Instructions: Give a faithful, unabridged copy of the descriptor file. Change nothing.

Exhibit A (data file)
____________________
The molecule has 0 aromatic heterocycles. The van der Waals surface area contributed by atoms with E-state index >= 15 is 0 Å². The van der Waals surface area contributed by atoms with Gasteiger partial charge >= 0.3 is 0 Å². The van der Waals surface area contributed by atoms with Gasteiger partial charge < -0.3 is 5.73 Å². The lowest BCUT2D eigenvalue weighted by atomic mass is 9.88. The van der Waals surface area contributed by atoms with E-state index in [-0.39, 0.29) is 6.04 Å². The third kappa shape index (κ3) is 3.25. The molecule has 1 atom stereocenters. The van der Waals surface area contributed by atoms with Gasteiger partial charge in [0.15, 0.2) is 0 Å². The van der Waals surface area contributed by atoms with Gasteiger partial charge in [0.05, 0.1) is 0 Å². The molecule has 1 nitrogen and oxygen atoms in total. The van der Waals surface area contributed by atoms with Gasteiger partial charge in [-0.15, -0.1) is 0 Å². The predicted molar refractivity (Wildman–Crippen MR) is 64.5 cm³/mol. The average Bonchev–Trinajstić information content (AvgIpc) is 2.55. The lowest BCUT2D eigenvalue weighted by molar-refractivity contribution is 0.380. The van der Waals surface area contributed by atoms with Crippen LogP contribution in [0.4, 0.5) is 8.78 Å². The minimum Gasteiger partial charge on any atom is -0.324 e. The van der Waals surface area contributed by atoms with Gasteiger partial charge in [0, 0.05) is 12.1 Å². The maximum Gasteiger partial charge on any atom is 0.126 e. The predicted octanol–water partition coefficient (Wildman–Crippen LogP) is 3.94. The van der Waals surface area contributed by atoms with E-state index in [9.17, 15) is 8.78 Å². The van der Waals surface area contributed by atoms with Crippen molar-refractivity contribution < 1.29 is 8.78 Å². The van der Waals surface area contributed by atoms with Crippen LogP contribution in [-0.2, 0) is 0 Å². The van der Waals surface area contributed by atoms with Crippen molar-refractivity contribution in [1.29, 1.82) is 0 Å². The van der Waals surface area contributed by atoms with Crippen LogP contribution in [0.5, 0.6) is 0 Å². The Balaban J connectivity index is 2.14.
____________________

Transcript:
The molecule has 0 aromatic heterocycles. The van der Waals surface area contributed by atoms with E-state index >= 15 is 0 Å². The van der Waals surface area contributed by atoms with Gasteiger partial charge >= 0.3 is 0 Å². The van der Waals surface area contributed by atoms with Gasteiger partial charge < -0.3 is 5.73 Å². The lowest BCUT2D eigenvalue weighted by atomic mass is 9.88. The van der Waals surface area contributed by atoms with E-state index in [-0.39, 0.29) is 6.04 Å². The third kappa shape index (κ3) is 3.25. The molecule has 1 atom stereocenters. The van der Waals surface area contributed by atoms with Gasteiger partial charge in [0.15, 0.2) is 0 Å². The van der Waals surface area contributed by atoms with Gasteiger partial charge in [0.05, 0.1) is 0 Å². The molecule has 1 nitrogen and oxygen atoms in total. The van der Waals surface area contributed by atoms with Gasteiger partial charge in [-0.15, -0.1) is 0 Å². The predicted molar refractivity (Wildman–Crippen MR) is 64.5 cm³/mol. The average Bonchev–Trinajstić information content (AvgIpc) is 2.55. The lowest BCUT2D eigenvalue weighted by molar-refractivity contribution is 0.380. The van der Waals surface area contributed by atoms with Crippen LogP contribution in [0.4, 0.5) is 8.78 Å². The minimum Gasteiger partial charge on any atom is -0.324 e. The van der Waals surface area contributed by atoms with Gasteiger partial charge in [0, 0.05) is 12.1 Å². The maximum Gasteiger partial charge on any atom is 0.126 e. The predicted octanol–water partition coefficient (Wildman–Crippen LogP) is 3.94. The van der Waals surface area contributed by atoms with E-state index in [9.17, 15) is 8.78 Å². The van der Waals surface area contributed by atoms with Crippen molar-refractivity contribution < 1.29 is 8.78 Å². The van der Waals surface area contributed by atoms with Crippen LogP contribution in [-0.2, 0) is 0 Å². The van der Waals surface area contributed by atoms with Crippen molar-refractivity contribution in [1.29, 1.82) is 0 Å². The van der Waals surface area contributed by atoms with Crippen LogP contribution in [0.5, 0.6) is 0 Å². The Balaban J connectivity index is 2.14.